Myself and 3 of my co CH750 builders have been planning to install the Rotax 912iS in our CH750s since the day that Rotax announced the release of the iS. Up to this point, there has been little information available so all of us have searched for scraps of info that can feed our hungary appetite for information.

We talked to our (Canadian) Rotax distributor at Oshkosh and as luck would have it, they had bought a CH750 kit to install a 912iS and use as a demonstrator. That was great news for us, so since then we have been waiting for the 750 to be built and flown. Rotech Research have contracted the newest Zenair Build Centre in Vernon BC which is right across the field from them to the build the airplane. The project is progressing, but no airplane goes together by itself so we somewhat impatiently wait to see a 912iS installed in a 750.

Today there was another tidbit of info released. Their build is a feature on the forum/information site. The site has many videos on Rotax tips, product information and reviews, etc and today they released a new series called "Rotax Builder Series". The video released today has an introduction to the series with a first look at the CH750 airframe and some of the issues with installing a 912iS in that airframe. The video is at If you wish to look at the video, this site is user pay site and has annual fee of $29.95.

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Thanks for your post! Its great to hear from someone who has flown with this engine. I have the long range tanks for my 750 and because the fuel suction outlet is not at the very back of the tank because of its geometry, I think there is going to be considerable unusable fuel when tested at the takeoff attitude as well as on a steep approach - which is the sort I'm partial to since I like the idea of being able to glide to the runway if the engine stops on final - something that a WWII pilot friend drummed into me.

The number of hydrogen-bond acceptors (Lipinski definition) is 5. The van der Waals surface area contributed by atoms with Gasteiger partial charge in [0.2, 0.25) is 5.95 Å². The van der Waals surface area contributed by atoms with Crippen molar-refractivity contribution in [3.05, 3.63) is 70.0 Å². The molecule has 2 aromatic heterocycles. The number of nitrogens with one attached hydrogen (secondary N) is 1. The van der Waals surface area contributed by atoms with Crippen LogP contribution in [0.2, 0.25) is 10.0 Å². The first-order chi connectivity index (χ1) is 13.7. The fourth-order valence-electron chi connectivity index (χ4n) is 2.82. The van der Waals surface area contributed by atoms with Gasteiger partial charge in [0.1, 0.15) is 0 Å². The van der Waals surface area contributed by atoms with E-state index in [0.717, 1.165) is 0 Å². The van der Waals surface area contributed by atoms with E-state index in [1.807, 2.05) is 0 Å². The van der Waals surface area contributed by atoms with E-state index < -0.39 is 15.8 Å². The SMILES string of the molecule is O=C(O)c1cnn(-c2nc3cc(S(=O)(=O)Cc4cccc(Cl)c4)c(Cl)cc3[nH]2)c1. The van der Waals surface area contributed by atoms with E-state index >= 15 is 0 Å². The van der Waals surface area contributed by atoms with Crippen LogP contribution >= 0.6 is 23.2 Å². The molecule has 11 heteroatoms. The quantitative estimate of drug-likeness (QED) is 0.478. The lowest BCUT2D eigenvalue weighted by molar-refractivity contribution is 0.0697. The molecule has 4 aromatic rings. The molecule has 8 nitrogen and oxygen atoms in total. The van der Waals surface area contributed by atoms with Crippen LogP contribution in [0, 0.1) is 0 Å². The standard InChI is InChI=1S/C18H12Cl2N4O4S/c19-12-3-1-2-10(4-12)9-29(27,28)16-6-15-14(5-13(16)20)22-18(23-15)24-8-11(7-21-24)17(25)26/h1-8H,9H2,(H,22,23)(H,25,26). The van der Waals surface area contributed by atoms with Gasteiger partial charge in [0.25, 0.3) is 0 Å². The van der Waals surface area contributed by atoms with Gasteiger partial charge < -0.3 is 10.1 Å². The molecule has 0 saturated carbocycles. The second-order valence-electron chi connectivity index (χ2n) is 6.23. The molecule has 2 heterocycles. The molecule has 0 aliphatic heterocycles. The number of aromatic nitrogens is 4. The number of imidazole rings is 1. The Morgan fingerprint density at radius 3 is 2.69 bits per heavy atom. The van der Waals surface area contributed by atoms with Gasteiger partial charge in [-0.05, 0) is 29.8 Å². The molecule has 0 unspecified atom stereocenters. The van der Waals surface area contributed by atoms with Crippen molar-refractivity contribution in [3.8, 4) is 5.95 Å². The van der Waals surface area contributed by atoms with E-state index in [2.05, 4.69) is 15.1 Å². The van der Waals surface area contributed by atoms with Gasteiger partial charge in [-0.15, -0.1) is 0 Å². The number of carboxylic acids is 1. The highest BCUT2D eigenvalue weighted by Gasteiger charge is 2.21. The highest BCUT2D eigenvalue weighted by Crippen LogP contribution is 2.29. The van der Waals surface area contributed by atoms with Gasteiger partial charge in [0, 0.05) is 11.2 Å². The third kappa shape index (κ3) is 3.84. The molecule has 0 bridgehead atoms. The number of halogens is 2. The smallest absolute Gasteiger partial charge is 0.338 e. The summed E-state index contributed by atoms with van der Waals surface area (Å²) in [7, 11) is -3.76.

The Flight design CTLS POH has a diagram of the carburretted fuel system, but not the injected system - but their sales brochure says they have added a 1.7 gal header tank. I note that according to its handbook, the carburetted CTLS  used "large diameter fuel lines" to feed the engine and I guess that is sort of like using a small header tank - you can see these on the diagram.

The CTLS handbook with diagram is downloadable here:

What I am inclined to do until someone comes up with a better idea is to replicate most of the latest Cessna 172 system - it uses a header tank, albeit small I think. That would mean

1. Install a 1.7 gal header tank.

2. Join my Two tank return lines together as a vent line so that either tank cap can vent the whole system. I don't think I need to vent the header tank if its designed correctly so that it can't trap air, I need to think about unintended fuel transfer between tanks. Maybe I vent the header tank to the main tank vent line, but that would mean putting three check valves in the system to prevent unintended fuel transfers.